Prior to generating the final set of phase equilibrium equations, the initializer predicts the probable valid phases and guesses for species concentrations in each phase, and some properties i.e. enthalpy, pH etc. depending on the type of calculation. The AQ and MSE models use different approaches for initialization. For the MSE model, the initializer starts by assuming only liquid-1 and liquid-2 phases being present. It then proceeds to partition the inflows to the liquid phases (liquid-1 and liquid-2) and performs the equilibrium convergence routine while continually calculating the liquid phase activity coefficients. If the convergence occurred within allowable tolerance, the initializer proceeds to add the vapor phase. This is initiated by calculating the vapor phase fugacity coefficients (SRK equation of state) and obtaining species concentration guesses in the vapor phase. The decision to add vapor is done by checking if the sum of mole fractions in the vapor phase is greater than unity i.e. ∑▒y_i >1.0. If yes, then the current species concentration in the vapor phase is used in the next iteration step, otherwise vapor is not added. Hence vapor is tested to be present or absent in the phase equilibrium calculation depending on its tendency to form, hence it is a ‘test’ phase in this part of the calculation. The cycle continues by trying to converge all the added phases, if all phases converge the initializer tests for the total amounts in liquid-2 phase and if it is below tolerance, the phase is excluded and the case is re-converged. Finally if all liquid-2 and vapor phase totals are within tolerance, the phases are included. Liquid-1 phase cannot be excluded as all the equilibrium calculations depend on it. The initializer treats pure component inflows differently; it will not be discussed here. Below is a highly simplified block diagram of the initializer.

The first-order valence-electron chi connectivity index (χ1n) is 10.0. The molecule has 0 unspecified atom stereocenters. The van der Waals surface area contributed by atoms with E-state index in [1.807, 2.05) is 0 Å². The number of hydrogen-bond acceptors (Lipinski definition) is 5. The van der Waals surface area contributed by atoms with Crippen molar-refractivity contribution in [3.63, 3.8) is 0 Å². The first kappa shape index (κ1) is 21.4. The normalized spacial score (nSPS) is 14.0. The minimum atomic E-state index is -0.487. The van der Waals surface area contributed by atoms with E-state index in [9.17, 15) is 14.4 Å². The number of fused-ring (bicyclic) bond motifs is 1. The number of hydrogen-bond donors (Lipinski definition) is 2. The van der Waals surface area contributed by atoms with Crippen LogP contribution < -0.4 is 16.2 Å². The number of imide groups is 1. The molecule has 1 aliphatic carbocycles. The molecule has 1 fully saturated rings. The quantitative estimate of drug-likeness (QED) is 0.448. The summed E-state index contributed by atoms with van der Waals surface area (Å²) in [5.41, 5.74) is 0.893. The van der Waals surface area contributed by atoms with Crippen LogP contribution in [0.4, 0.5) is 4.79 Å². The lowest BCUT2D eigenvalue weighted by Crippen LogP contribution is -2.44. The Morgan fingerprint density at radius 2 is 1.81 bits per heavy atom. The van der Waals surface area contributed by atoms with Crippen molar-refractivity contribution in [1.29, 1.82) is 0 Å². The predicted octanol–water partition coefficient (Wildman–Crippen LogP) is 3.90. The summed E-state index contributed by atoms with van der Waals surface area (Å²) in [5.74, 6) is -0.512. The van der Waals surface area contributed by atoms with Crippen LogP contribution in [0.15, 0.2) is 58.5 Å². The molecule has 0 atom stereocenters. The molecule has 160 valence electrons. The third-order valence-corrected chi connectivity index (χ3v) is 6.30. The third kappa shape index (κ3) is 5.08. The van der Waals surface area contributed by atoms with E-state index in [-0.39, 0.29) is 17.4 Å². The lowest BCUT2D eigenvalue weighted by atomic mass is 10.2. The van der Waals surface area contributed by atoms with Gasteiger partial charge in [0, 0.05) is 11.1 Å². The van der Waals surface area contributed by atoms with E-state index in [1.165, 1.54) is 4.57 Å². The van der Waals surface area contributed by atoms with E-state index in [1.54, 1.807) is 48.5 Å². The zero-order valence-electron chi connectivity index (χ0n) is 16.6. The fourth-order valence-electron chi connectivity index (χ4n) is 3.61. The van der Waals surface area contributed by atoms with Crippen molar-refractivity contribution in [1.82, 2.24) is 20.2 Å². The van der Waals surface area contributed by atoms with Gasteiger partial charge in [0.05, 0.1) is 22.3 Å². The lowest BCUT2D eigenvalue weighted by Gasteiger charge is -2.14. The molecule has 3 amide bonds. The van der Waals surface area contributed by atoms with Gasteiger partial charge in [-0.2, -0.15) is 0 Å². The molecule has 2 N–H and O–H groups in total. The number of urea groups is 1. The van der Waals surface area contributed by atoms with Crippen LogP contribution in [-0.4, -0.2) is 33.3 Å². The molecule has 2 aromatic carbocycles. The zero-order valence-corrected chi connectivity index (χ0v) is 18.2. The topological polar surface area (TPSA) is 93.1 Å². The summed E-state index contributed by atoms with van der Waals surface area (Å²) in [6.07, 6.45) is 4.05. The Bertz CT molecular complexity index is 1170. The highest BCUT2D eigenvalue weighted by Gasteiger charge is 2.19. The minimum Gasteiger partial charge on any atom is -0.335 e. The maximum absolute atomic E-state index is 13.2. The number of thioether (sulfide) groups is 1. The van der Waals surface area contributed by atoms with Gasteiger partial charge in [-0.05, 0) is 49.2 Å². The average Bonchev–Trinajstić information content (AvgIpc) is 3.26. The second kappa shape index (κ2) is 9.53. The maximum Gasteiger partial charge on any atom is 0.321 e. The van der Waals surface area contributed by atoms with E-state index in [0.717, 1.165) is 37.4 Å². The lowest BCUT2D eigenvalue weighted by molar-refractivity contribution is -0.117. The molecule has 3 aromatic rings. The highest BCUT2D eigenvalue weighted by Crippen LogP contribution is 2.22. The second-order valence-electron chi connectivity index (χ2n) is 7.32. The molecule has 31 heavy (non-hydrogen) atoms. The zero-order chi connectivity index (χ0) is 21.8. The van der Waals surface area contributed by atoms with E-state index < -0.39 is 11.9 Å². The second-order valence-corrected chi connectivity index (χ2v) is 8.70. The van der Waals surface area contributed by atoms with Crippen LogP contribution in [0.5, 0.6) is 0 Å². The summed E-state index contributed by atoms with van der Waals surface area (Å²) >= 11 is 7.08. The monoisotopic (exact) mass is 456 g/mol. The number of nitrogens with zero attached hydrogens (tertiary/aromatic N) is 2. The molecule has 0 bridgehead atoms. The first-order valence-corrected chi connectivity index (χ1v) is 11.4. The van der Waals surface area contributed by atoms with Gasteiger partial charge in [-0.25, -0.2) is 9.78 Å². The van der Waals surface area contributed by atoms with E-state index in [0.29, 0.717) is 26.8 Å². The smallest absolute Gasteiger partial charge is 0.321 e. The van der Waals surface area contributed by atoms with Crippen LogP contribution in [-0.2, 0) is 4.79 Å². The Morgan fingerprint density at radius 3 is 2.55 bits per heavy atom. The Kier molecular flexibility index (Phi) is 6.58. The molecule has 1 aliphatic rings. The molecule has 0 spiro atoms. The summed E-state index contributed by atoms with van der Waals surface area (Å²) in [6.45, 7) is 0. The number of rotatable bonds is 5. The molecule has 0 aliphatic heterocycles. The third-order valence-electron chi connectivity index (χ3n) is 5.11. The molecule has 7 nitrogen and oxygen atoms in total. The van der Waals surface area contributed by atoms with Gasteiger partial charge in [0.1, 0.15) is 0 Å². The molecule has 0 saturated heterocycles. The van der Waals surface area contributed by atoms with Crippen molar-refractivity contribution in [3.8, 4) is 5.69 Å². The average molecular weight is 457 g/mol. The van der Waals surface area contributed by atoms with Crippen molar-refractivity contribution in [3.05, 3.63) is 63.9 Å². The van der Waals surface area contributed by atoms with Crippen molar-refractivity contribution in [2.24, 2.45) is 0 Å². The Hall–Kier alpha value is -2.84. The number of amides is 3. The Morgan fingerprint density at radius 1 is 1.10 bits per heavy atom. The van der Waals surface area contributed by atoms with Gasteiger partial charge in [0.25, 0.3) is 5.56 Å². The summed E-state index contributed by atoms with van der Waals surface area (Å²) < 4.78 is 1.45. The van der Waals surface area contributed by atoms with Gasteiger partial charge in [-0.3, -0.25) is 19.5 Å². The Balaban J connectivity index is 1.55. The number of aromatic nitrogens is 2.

In the AQ model, if there is no water, it proceeds to exclude the aqueous phase and tries to find vapor and liquid-2 compositions. It essentially tries to converge the vapor-organic equilibrium using SRK derived fugacity coefficients. Based on these results, vapor and organic initial guesses are stored or one or both phases are excluded. This completes the initialization for no water type of condition. If water is present, the initializer proceeds to compute the aqueous-vapor equilibrium using a simplified flash calculation. If organic phase has been enabled, the initializer computes the organic-vapor liquid equilibrium using the SRK equation of state just as if the aqueous phase was absent, as explained at the beginning. Organic and vapor phases might be excluded depending on the results of this step. The AQ model finally performs the same initialization procedure as described above in the MSE model to get final species concentration guesses. Phases that have been excluded in the previous steps will not be a part of this initialization.